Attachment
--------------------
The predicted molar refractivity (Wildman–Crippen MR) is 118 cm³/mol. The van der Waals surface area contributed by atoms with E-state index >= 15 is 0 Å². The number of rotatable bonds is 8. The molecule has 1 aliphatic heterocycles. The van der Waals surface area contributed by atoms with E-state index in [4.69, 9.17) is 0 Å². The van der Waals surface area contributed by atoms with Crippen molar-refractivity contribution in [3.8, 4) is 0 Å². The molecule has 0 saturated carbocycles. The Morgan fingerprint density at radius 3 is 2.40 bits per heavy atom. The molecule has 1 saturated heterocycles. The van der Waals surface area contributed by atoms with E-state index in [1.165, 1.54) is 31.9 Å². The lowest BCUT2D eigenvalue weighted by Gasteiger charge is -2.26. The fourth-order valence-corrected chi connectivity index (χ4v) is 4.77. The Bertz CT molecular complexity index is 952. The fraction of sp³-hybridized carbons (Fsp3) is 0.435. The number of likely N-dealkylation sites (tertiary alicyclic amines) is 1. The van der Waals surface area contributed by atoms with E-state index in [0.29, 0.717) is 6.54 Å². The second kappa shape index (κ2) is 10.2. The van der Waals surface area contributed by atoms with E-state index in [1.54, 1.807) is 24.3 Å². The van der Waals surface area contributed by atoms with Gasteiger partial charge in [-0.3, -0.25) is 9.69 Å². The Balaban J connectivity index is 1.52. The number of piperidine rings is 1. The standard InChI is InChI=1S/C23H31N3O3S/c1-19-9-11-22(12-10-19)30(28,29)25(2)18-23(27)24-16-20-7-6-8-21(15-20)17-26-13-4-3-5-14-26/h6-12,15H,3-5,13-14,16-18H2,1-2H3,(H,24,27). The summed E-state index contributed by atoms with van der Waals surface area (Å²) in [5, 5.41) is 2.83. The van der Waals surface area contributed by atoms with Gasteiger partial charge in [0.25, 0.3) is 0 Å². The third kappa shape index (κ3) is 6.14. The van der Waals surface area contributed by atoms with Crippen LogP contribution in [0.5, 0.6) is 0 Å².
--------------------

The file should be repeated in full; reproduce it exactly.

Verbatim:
The predicted molar refractivity (Wildman–Crippen MR) is 118 cm³/mol. The van der Waals surface area contributed by atoms with E-state index >= 15 is 0 Å². The number of rotatable bonds is 8. The molecule has 1 aliphatic heterocycles. The van der Waals surface area contributed by atoms with E-state index in [4.69, 9.17) is 0 Å². The van der Waals surface area contributed by atoms with Crippen molar-refractivity contribution in [3.8, 4) is 0 Å². The molecule has 0 saturated carbocycles. The Morgan fingerprint density at radius 3 is 2.40 bits per heavy atom. The molecule has 1 saturated heterocycles. The van der Waals surface area contributed by atoms with E-state index in [1.165, 1.54) is 31.9 Å². The lowest BCUT2D eigenvalue weighted by Gasteiger charge is -2.26. The fourth-order valence-corrected chi connectivity index (χ4v) is 4.77. The Bertz CT molecular complexity index is 952. The fraction of sp³-hybridized carbons (Fsp3) is 0.435. The number of likely N-dealkylation sites (tertiary alicyclic amines) is 1. The van der Waals surface area contributed by atoms with E-state index in [0.29, 0.717) is 6.54 Å². The second kappa shape index (κ2) is 10.2. The van der Waals surface area contributed by atoms with E-state index in [1.54, 1.807) is 24.3 Å². The van der Waals surface area contributed by atoms with Gasteiger partial charge in [-0.3, -0.25) is 9.69 Å². The Balaban J connectivity index is 1.52. The number of piperidine rings is 1. The standard InChI is InChI=1S/C23H31N3O3S/c1-19-9-11-22(12-10-19)30(28,29)25(2)18-23(27)24-16-20-7-6-8-21(15-20)17-26-13-4-3-5-14-26/h6-12,15H,3-5,13-14,16-18H2,1-2H3,(H,24,27). The summed E-state index contributed by atoms with van der Waals surface area (Å²) in [5, 5.41) is 2.83. The van der Waals surface area contributed by atoms with Gasteiger partial charge in [0.25, 0.3) is 0 Å². The third kappa shape index (κ3) is 6.14. The van der Waals surface area contributed by atoms with Crippen LogP contribution in [0.5, 0.6) is 0 Å².